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History and Progress

 
 

(official Senate photo)

When she was sworn in the first time as Speaker of the United States House of Representatives in 2007, Nancy Pelosi (Trinity ’62) famously said, “We have made history; now let us make progress.”  The nomination of Senator Kamala Harris for vice president of the United States is another landmark moment in women’s history as well as Black history; but as Speaker Pelosi said so well, making history is only the start, the real goal must be to make progress — and we need progress to happen faster and more pervasively than ever.

Making history is very hard, but making progress is even harder for women and especially for Black Americans.  100 years ago this month, women finally achieved the right to vote in the United States with the certification of the 19th Amendment on August 26, 1920.  The United States was already 131 years old when the country finally recognized women as legitimate citizens.  But 100 years later, Harris’s nomination is only the 4th time in history that a woman has made it onto a national party ticket in the presidential race.  No woman has yet been elected president or vice president; Speaker Pelosi continues to hold the distinction of being the highest elected woman ever in this nation.

Racial progress is equally slow.  The 15th Amendment to the Constitution, passed in 1870, prohibited federal and state governments from denying the right to vote on the basis of race or color, but did not address gender.  Even with the 15th Amendment, states and local jurisdictions often created artificial barriers intending to stop African Americans from voting, a situation that the 1965 Voting Rights Act was supposed to correct, but the Supreme Court gutted that law in 2013 (Shelby County v. Holder).  The late Congressman John Lewis devoted his final days to restoration of voting rights and the House renamed the restoration bill the John Lewis Voting Rights Advancement Act.  But the U.S. Senate refuses to act on the legislation, and meanwhile, in voting districts around the country, various forms of voter suppression continue to threaten the ability of Black Americans to cast their ballots, or to have the ballots they do cast be counted fairly.  The current president of the United States encourages voter suppression with his rhetorical assaults on mail-in votes and shameful lies about voting fraud, claims that are not substantiated by evidence.

In 2008, the United States appeared to make huge progress on racial justice when the people elected President Barack Obama by a substantial margin.  Nearly two million people gathered on the national Mall on January 20, 2009 to witness President Obama’s swearing-in (I was there, it was stunning to see the crowd fill the Mall from the US Capital to the Washington Monument).  Breathless talk of a “post-racial society” filled the airwaves.  But eight years later, that high-flying balloon so full of hope exploded, its remnants crashing to earth in a terrible thud as the first woman ever to gain a presidential nomination won the popular vote but lost the presidential election on Electoral College votes.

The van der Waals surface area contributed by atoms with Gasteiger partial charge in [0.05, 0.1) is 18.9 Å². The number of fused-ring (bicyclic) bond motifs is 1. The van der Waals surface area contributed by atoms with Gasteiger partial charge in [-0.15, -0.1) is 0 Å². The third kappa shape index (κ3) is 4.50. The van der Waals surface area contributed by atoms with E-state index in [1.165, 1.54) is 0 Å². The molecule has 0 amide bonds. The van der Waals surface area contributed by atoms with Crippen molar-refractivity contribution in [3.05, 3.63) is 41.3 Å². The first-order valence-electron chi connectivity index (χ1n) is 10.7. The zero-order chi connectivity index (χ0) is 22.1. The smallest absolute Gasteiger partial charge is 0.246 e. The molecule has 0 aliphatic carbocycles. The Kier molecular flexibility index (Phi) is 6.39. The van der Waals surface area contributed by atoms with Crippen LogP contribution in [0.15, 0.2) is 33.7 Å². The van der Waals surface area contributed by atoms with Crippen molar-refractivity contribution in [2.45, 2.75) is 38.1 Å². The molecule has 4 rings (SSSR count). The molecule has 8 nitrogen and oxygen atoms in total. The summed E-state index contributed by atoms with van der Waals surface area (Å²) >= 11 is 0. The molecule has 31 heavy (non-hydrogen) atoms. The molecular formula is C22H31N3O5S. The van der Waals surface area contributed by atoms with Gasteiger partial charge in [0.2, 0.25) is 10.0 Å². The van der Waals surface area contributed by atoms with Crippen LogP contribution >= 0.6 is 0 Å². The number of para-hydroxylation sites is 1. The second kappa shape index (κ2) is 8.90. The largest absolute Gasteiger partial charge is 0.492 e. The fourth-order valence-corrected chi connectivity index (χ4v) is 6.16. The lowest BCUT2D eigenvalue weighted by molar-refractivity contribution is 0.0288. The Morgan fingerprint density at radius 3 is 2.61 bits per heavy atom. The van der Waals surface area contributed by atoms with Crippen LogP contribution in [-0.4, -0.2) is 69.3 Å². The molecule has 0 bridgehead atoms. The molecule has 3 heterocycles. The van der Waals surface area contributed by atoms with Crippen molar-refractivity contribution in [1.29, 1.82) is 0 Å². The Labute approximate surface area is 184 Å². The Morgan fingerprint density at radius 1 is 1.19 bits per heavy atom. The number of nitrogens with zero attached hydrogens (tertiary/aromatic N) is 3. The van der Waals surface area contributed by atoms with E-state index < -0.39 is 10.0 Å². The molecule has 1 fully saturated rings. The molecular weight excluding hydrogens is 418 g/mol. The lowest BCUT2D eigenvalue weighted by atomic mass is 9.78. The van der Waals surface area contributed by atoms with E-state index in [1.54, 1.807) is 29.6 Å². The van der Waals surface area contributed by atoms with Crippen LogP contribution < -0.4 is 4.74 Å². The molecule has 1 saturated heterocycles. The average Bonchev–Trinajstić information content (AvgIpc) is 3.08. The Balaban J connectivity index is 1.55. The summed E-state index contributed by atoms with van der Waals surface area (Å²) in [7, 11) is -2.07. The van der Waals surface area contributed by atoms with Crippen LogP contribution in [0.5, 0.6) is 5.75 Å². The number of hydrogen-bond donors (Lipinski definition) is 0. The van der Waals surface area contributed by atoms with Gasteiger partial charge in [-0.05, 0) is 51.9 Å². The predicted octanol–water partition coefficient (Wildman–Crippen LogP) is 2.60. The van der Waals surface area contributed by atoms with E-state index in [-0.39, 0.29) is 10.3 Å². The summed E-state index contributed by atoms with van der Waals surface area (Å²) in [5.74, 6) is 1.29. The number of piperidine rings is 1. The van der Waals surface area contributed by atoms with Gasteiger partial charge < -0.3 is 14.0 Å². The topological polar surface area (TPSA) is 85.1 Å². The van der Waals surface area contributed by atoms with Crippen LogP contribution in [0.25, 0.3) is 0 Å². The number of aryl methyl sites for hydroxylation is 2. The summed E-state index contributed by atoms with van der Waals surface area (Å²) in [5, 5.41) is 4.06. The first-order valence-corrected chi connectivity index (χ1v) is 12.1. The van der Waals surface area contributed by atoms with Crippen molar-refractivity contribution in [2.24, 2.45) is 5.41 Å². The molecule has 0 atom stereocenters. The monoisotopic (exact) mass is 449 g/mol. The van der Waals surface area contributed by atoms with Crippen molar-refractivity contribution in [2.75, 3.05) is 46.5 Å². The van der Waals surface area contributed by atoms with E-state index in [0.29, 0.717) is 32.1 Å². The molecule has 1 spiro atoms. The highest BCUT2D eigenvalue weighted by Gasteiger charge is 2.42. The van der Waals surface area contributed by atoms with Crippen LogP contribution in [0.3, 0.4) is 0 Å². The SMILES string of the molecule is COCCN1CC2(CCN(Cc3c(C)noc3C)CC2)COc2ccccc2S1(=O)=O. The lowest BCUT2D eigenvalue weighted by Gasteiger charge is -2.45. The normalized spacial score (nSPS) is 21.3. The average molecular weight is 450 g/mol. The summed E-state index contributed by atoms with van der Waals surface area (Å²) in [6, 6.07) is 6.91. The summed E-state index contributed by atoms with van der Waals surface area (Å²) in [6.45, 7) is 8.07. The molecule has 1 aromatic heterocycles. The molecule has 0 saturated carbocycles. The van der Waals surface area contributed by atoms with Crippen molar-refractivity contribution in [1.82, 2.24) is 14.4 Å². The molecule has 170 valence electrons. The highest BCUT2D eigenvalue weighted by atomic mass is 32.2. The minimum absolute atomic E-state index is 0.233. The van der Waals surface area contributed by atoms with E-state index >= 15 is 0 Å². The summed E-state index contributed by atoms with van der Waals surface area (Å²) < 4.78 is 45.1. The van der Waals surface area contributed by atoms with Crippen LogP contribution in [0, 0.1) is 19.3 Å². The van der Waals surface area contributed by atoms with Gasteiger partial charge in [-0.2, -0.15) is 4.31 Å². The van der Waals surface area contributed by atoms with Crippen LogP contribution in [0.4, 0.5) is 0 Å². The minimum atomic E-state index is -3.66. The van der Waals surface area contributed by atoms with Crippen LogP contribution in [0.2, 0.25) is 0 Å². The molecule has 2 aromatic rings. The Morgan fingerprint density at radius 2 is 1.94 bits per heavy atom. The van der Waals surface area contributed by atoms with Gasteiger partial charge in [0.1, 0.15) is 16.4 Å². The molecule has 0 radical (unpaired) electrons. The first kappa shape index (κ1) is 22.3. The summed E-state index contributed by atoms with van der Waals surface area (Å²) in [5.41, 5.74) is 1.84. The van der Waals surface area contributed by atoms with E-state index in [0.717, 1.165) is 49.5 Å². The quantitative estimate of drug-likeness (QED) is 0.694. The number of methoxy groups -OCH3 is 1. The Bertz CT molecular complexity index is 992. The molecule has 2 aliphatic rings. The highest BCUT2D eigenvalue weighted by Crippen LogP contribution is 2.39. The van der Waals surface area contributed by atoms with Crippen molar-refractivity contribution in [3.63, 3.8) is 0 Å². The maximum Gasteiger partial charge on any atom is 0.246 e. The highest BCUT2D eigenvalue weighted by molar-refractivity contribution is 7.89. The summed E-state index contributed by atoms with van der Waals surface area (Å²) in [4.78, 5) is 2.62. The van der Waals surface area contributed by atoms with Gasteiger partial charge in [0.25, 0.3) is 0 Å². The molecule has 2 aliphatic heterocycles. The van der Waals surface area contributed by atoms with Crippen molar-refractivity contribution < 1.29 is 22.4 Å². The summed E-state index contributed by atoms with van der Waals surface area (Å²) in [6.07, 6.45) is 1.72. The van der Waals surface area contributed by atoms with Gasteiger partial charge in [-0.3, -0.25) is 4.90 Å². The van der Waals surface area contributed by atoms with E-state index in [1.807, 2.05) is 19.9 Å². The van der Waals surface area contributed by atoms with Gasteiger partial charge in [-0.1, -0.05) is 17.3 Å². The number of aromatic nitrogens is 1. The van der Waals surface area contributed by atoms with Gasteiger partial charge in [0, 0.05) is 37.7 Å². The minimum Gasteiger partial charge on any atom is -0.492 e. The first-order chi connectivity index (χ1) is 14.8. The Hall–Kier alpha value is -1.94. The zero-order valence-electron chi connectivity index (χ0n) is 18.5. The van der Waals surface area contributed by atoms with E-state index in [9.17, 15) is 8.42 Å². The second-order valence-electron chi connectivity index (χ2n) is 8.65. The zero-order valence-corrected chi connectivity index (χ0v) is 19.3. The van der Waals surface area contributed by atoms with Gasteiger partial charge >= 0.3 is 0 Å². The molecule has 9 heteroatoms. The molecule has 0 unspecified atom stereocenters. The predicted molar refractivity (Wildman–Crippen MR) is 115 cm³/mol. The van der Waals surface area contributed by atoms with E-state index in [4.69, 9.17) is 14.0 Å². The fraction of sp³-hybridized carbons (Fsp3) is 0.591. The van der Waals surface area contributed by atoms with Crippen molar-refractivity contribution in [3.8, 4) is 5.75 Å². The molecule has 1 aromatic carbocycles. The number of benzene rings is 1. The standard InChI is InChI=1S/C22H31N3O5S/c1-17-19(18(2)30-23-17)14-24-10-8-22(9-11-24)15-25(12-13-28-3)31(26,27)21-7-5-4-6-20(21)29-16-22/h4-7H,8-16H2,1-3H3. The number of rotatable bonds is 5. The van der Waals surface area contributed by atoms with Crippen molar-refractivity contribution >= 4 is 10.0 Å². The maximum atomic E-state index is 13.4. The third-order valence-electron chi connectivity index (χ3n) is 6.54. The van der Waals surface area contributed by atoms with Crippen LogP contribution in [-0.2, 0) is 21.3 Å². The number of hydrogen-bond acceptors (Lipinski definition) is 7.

Hillary Clinton’s loss to Donald Trump was not only a loss for women’s progress in national leadership, in so many ways that we have witnessed in the succeeding four years, it was also a stunning retreat from racial progress.  Trump’s election sparked an explosion of noxious gases of white supremacy and racial hatred that were building up during the Obama years.  History may see this era as a wild pendulum swing, the progress of 2008-2016 tempered by the rollback on justice during 2016-2020.  In so many ways, the presidential election of 2020 will tell us more about whether the current agony of this nation is an aberration that we can move past, or a permanent condition that is likely to worsen.  If the latter, then the fear is that the sickness will be terminal for democracy as we have known it.

Kamala Harris steps into the ring as Joe Biden’s running mate at this challenging, fraught, heady moment in American history.  We are afflicted by a terrible disease that has disrupted every facet of life on the globe, that begs for leadership that has so far been absent.  We are embroiled in a climate of naked white supremacy and racial hatred that demands audacious and courageous responses affirming racial justice for all persons.  We are living through a time when any person with an internet connection can spew the most vile, hateful lies across social media and some significant group is likely to believe them and amplify them.  We have witnessed a president who leads that vicious parade on Twitter each day.  Truth, itself, is teetering on the brink of irrelevancy as bots and trolls invent reality in cyberspace.

God help those who want to step up to the challenge to fix this mess.  They will need heroic measures of courage and wisdom and fortitude to move ahead each day.   And may all of us with the power to vote use it well; may we have the grace to know that making history will not matter if we don’t make progress faster.

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2 Responses to History and Progress

  1. Pingback: Siege of Democracy | President's Office - Trinity Washington University

  2. Hope Witherspoon says:

    Your analysis is spot on President McGuire! We need to make progress and we need to make if fast!

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Patricia A. McGuire, President, Trinity, 125 Michigan Ave. NE, Washington, DC 20017
Phone: 202.884.9050   Email: president@trinitydc.edu